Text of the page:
Robert E. Moffit is the senior fellow in domestic and economic policy studies at the Heritage Foundation. He directed Heritage’s Center for Health Policy Studies from 2003 to June 2010. Mr. Moffit was one of only a few conservatives to be featured in Modern Healthcare magazine’s 2010 “100 Most Powerful People in Healthcare” list. He served as a senior official in the Department of Health and Human Services and the Office of Personnel Management during the Reagan administration and later as a senior associate at Capitol Resources Group International, where he helped clients on federal health care policy matters. Mr. Moffit has appeared on the major cable news channels as well as the broadcast networks, and he is quoted regularly by USA Today and other leading newspapers. His analysis and commentary have been cited or published by the New York Times, the Wall Street Journal, the New York Post, and the Washington Post, among others. He also has published in many professional journals, including Health Affairs, Health Systems Review, Harvard Health Policy Review, the Journal of Contemporary Health Law and Policy, Postgraduate Medicine, and the Journal of Medicine and Philosophy. Mr. Moffit was a contributor to Controversial Issues in Social Policy (Allyn & Bacon, 2003), a university textbook on public policy.
Kavita Patel is the managing director for clinical transformation and delivery at the Engelberg Center for Healthcare Reform at the Brookings Institution. Dr. Patel leads research on delivery system reform, health care financing, physician payment reform, and health care workforce development. She is also a practicing primary care physician at Johns Hopkins Medicine and a clinical instructor at University of California, Los Angeles’s Geffen School of Medicine. Dr. Patel was previously a director of policy for the White House under President Obama and a senior adviser to the late Senator Edward Kennedy (D-MA). Her prior research in health care quality and community approaches to mental illness has earned national recognition, and she has published numerous papers and book chapters on health care reform and health policy. She has testified before Congress several times and is a frequent guest expert on CBS, NBC, and MSNBC and serves on the editorial board of Health Affairs.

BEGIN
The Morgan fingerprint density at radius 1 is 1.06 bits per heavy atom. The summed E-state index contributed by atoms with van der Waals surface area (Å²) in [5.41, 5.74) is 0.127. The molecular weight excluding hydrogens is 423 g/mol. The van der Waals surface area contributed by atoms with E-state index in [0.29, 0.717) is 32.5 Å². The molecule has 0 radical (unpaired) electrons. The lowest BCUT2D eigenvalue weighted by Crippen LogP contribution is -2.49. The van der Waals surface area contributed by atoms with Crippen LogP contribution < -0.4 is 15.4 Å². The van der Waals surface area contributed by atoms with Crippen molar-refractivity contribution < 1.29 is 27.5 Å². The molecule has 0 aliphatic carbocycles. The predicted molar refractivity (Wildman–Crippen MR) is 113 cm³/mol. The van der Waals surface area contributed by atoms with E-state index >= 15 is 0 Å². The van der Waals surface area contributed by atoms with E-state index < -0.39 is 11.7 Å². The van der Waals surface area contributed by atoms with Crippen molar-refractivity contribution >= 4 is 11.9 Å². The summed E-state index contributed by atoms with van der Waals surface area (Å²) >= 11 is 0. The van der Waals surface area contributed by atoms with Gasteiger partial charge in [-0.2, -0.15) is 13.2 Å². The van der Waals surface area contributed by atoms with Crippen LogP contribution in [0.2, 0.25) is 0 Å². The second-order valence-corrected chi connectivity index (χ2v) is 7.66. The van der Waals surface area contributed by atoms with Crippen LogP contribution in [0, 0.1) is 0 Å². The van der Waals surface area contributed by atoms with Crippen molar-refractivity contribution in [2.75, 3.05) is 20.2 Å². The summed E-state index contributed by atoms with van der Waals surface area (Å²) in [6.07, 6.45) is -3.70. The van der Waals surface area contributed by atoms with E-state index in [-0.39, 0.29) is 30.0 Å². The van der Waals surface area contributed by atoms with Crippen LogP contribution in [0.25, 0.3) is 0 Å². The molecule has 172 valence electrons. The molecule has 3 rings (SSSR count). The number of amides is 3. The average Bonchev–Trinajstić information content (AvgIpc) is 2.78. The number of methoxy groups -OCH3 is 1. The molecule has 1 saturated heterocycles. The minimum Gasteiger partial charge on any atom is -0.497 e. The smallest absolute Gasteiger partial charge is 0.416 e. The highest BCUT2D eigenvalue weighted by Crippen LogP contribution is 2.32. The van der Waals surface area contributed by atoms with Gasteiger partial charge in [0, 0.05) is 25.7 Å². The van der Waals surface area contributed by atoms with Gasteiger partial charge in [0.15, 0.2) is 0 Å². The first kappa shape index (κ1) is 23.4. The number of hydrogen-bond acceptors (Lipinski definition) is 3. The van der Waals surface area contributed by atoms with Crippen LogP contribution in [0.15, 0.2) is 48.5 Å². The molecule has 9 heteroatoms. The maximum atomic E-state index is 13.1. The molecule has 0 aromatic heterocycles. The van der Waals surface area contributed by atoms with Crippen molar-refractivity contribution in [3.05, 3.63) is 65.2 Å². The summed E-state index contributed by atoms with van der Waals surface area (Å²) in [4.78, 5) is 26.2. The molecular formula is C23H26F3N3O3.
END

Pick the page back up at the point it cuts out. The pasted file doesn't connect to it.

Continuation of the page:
John Rother is the president and CEO of the National Coalition on Health Care. Before joining the coalition in 2011, Rother served as the long-time executive vice president for policy, strategy, and international affairs at the American Association of Retired Persons. From 1981 to 1984, Rother was staff director and chief counsel at the US Senate Special Committee on Aging under the direction of Chairman John Heinz (R-PA). From 1977 to1981, he served as special counsel for labor and health to Senator Jacob Javits (R-NY). He is a member of the District of Columbia Bar, National Academy of Social Insurance, and Gerontological Society of America. Rother serves on several boards, including the American Board of Internal Medicine Foundation, National Quality Forum, Alliance for Healthcare Reform, Pension Rights Center, and Generations United. He also serves on the MacArthur Foundation’s Aging Society Network and the Institute of Medicine’s National Roundtable on Value and Science Driven Healthcare. In 2010, Rother received the Robert Ball Award for Outstanding Achievements in Social Insurance for “lifetime advocacy to strengthen Social Security and Medicare.”